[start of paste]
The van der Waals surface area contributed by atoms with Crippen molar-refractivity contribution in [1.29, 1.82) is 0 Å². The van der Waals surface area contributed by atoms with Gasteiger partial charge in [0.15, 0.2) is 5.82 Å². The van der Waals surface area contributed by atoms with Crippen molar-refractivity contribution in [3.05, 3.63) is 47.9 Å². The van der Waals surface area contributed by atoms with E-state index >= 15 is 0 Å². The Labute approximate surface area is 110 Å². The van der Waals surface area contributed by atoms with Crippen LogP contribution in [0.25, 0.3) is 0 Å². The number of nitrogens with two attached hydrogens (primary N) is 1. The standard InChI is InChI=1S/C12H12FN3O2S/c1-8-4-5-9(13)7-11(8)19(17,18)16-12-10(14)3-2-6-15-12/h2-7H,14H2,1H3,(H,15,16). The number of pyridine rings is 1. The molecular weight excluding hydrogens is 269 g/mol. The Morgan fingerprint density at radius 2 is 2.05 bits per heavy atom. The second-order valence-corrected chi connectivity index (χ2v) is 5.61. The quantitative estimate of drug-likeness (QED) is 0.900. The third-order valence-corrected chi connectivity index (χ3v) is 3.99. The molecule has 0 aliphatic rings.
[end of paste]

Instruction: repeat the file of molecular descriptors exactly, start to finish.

The van der Waals surface area contributed by atoms with Crippen molar-refractivity contribution in [1.29, 1.82) is 0 Å². The van der Waals surface area contributed by atoms with Gasteiger partial charge in [0.15, 0.2) is 5.82 Å². The van der Waals surface area contributed by atoms with Crippen molar-refractivity contribution in [3.05, 3.63) is 47.9 Å². The van der Waals surface area contributed by atoms with E-state index >= 15 is 0 Å². The Labute approximate surface area is 110 Å². The van der Waals surface area contributed by atoms with Crippen LogP contribution in [0.25, 0.3) is 0 Å². The number of nitrogens with two attached hydrogens (primary N) is 1. The standard InChI is InChI=1S/C12H12FN3O2S/c1-8-4-5-9(13)7-11(8)19(17,18)16-12-10(14)3-2-6-15-12/h2-7H,14H2,1H3,(H,15,16). The number of pyridine rings is 1. The molecular weight excluding hydrogens is 269 g/mol. The Morgan fingerprint density at radius 2 is 2.05 bits per heavy atom. The second-order valence-corrected chi connectivity index (χ2v) is 5.61. The quantitative estimate of drug-likeness (QED) is 0.900. The third-order valence-corrected chi connectivity index (χ3v) is 3.99. The molecule has 0 aliphatic rings.